Some of the Deadly Errors Committed in Emergency Rooms
The following are specific cases of diagnostic errors committed in emergency departments:
A young man who complained of severe headache and nausea was rushed to the emergency department twice, his headache much worse than earlier when he was first rushed there. In both instances, he was simply diagnosed as suffering from viral infection and so was sent home. Two days after, he died due to massive brain hemorrhage.
A 42-year-old woman was diagnosed as simply suffering from chest pains. Two hours after she was discharged from the emergency department, she suffered a heart attack.
A male teenager complained of fever and chills; however, the medical staff at the emergency department sent him home after he was given Tylenol. He died a little later due to blood infection, a condition called sepsis.
Diagnostic error is the most common type of medical mistake doctors and nurses in emergency departments are guilty of. This type of mistake includes delayed diagnosis and wrongful diagnosis, which may actually be results of misjudgment of symptoms. Diagnostic error can lead to an injury that is more serious; in certain cases, it can lead to patient death.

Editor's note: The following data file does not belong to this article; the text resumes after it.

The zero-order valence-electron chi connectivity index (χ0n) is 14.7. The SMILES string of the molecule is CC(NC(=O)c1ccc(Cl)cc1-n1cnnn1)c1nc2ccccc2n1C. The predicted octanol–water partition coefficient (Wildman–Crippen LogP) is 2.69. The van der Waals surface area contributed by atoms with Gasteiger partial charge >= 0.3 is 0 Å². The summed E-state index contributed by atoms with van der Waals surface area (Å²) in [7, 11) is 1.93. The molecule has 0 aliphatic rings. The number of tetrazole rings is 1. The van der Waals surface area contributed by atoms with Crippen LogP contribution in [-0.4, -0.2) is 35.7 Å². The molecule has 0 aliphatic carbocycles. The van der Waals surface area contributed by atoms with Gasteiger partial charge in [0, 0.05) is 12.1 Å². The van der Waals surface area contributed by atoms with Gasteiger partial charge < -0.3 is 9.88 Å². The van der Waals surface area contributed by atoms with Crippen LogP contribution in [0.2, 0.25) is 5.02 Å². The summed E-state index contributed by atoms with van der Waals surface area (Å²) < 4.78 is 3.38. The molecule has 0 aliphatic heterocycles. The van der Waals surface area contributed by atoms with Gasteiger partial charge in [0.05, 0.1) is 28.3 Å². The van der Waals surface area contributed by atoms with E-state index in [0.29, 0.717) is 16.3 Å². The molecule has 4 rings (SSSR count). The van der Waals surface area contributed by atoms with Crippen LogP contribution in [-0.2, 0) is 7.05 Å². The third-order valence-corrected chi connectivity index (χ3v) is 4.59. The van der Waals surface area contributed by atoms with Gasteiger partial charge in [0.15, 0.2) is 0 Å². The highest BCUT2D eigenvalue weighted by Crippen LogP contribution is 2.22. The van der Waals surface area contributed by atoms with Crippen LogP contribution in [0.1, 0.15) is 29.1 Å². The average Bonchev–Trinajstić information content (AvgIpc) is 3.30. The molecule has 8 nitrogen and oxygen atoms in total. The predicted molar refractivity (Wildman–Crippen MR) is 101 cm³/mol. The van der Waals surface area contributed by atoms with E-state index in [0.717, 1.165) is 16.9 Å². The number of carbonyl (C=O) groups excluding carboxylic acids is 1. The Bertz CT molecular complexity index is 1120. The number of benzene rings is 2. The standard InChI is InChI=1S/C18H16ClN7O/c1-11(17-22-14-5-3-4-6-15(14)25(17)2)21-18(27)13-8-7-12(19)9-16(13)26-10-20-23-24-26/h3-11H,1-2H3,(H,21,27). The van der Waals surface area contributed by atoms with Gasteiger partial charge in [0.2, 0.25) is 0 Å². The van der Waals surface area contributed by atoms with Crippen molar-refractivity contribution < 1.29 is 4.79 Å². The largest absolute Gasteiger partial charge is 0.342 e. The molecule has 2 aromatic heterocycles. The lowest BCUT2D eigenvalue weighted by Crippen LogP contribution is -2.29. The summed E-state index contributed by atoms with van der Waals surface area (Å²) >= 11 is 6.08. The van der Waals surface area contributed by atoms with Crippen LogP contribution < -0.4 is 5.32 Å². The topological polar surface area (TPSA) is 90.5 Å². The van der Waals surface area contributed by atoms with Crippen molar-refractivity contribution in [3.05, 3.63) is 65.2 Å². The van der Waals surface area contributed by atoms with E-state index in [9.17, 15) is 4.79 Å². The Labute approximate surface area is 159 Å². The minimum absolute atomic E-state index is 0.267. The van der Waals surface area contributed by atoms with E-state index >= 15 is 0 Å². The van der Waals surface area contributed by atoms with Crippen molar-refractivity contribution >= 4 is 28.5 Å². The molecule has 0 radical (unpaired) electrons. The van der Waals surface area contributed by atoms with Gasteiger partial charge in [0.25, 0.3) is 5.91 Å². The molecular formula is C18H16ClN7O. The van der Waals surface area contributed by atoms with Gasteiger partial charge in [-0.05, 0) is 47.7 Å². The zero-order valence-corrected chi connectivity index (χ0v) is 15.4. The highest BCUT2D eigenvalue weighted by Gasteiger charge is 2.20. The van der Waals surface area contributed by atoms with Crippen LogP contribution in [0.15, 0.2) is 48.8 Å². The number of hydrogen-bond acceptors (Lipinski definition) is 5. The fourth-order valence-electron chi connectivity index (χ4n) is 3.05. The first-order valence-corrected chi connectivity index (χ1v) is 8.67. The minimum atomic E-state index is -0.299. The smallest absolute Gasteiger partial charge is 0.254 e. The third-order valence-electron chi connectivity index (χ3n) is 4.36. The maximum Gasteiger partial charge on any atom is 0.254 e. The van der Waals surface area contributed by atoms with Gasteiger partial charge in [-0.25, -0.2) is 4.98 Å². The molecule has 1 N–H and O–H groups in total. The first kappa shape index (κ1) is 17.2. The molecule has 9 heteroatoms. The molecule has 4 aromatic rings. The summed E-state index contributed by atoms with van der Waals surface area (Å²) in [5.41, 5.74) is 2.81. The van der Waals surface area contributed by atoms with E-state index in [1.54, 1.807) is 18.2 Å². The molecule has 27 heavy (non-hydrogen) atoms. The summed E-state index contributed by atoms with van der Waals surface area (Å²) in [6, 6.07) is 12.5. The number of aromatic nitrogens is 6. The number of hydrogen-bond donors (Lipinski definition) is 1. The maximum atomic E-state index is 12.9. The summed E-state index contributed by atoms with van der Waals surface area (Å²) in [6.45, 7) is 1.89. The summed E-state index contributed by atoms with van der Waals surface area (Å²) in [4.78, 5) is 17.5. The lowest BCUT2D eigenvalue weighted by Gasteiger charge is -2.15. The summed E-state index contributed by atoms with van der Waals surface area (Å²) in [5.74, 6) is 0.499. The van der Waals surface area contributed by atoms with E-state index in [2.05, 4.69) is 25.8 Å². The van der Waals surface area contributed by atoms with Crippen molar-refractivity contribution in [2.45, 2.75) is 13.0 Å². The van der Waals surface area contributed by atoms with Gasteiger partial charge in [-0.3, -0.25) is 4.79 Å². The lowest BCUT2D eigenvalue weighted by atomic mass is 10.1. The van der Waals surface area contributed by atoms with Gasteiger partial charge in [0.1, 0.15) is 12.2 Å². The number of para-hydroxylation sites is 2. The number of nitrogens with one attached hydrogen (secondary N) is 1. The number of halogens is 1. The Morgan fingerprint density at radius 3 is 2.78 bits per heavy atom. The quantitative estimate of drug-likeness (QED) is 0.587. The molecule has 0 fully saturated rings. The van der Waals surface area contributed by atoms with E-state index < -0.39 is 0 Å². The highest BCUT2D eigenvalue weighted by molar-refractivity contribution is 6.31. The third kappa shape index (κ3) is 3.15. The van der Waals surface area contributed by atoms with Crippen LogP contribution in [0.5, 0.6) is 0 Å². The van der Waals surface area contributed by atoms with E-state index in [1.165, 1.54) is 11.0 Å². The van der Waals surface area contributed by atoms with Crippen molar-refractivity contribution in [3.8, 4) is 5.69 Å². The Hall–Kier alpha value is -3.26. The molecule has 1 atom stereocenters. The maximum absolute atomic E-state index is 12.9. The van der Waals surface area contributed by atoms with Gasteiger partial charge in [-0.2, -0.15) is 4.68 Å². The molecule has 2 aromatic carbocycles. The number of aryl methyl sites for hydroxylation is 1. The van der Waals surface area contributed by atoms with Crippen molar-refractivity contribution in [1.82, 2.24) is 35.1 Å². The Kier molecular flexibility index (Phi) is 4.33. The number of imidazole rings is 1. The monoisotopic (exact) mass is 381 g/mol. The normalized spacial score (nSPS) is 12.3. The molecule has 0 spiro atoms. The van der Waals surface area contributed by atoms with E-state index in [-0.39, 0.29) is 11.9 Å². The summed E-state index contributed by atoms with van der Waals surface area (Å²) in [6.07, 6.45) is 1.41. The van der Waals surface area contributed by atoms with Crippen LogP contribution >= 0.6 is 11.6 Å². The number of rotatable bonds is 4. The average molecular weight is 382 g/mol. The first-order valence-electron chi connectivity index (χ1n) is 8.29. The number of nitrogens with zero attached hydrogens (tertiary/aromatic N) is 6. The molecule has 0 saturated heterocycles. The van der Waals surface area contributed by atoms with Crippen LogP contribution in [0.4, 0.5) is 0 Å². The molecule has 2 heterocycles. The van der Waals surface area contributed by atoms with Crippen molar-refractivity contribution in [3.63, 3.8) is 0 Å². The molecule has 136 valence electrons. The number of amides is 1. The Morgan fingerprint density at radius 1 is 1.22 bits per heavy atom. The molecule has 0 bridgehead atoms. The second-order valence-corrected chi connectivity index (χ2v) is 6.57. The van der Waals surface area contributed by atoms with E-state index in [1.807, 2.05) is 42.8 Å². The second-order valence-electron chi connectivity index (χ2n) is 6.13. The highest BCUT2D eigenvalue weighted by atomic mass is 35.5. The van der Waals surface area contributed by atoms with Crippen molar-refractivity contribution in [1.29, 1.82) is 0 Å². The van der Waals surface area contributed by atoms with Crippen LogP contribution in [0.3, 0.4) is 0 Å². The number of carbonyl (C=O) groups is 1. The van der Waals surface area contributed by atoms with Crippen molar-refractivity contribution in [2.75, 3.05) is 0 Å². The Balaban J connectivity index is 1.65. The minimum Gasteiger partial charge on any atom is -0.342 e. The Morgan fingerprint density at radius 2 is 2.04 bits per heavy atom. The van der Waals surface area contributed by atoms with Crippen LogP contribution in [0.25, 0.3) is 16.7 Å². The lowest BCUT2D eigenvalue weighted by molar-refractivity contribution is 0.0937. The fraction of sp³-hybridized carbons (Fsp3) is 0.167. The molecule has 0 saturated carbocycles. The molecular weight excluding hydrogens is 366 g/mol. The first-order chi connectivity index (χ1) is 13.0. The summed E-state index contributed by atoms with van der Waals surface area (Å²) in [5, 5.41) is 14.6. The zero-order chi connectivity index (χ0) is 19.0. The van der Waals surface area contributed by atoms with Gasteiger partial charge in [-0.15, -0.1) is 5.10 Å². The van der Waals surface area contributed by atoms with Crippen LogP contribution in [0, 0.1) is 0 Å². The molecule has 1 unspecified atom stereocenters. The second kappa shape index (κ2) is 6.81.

The National Center for Health Statistics says that about 113.9 million Americans were rushed to emergency departments in 2003 due to life-threatening situations. Ten years after this, instead of the declining, the number jumped to 133.6 million.
Emergency departments are fast-paced environments where a medical team must provide the immediate attention required by all those who are brought there. Though medical needs differ from one patient to another, treatment must be fast, but with caution and accuracy, so as to prevent patients’ conditions from worsening or from not being treated at all. However, many of these fast-paced and over-crowded environments are understaffed, resulting to frequently overworked team members.
As pointed out in the website of the law firm Schuler, Halvorson, Weisser, Zoeller & Overbeck, P.A., doctors are charged with the very lives of those in their care. While patients always hope that the medical professionals who treat them will provide them with the very best in care, the unfortunate reality is that medical professionals do not always live up to the standards of the profession, exposing unsuspecting patients to carelessness and recklessness that can have life-altering, and even fatal, results. Due to this, it is important to send a strong message to the medical community that carelessness will not go unnoticed or unpunished.